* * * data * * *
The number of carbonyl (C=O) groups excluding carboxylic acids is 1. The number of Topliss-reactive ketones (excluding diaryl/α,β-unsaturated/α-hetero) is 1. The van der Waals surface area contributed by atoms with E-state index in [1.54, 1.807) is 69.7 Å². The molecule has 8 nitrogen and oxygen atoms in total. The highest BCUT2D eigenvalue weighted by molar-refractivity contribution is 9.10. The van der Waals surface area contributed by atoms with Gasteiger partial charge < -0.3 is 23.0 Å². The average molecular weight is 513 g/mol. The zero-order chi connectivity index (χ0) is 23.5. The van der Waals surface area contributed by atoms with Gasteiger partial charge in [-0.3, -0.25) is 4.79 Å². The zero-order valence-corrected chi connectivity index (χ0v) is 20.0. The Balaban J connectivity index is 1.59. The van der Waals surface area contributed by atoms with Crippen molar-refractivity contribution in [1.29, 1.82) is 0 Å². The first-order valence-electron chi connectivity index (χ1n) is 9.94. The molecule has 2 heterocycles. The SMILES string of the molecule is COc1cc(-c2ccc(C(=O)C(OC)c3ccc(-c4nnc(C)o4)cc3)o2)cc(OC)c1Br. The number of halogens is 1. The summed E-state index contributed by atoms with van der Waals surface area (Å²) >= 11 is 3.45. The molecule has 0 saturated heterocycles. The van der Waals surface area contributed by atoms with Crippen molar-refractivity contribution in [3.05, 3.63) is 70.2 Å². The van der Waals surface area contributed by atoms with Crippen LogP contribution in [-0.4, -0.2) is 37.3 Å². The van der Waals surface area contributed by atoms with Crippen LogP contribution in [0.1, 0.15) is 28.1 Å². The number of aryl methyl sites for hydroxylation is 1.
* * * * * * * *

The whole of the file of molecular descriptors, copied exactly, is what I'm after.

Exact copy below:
The number of carbonyl (C=O) groups excluding carboxylic acids is 1. The number of Topliss-reactive ketones (excluding diaryl/α,β-unsaturated/α-hetero) is 1. The van der Waals surface area contributed by atoms with E-state index in [1.54, 1.807) is 69.7 Å². The molecule has 8 nitrogen and oxygen atoms in total. The highest BCUT2D eigenvalue weighted by molar-refractivity contribution is 9.10. The van der Waals surface area contributed by atoms with Gasteiger partial charge < -0.3 is 23.0 Å². The average molecular weight is 513 g/mol. The zero-order chi connectivity index (χ0) is 23.5. The van der Waals surface area contributed by atoms with Gasteiger partial charge in [-0.3, -0.25) is 4.79 Å². The zero-order valence-corrected chi connectivity index (χ0v) is 20.0. The Balaban J connectivity index is 1.59. The van der Waals surface area contributed by atoms with Crippen molar-refractivity contribution in [1.29, 1.82) is 0 Å². The first-order valence-electron chi connectivity index (χ1n) is 9.94. The molecule has 2 heterocycles. The SMILES string of the molecule is COc1cc(-c2ccc(C(=O)C(OC)c3ccc(-c4nnc(C)o4)cc3)o2)cc(OC)c1Br. The number of halogens is 1. The summed E-state index contributed by atoms with van der Waals surface area (Å²) >= 11 is 3.45. The molecule has 0 saturated heterocycles. The van der Waals surface area contributed by atoms with Crippen molar-refractivity contribution in [3.05, 3.63) is 70.2 Å². The van der Waals surface area contributed by atoms with Crippen LogP contribution in [-0.4, -0.2) is 37.3 Å². The van der Waals surface area contributed by atoms with Crippen LogP contribution in [0.1, 0.15) is 28.1 Å². The number of aryl methyl sites for hydroxylation is 1.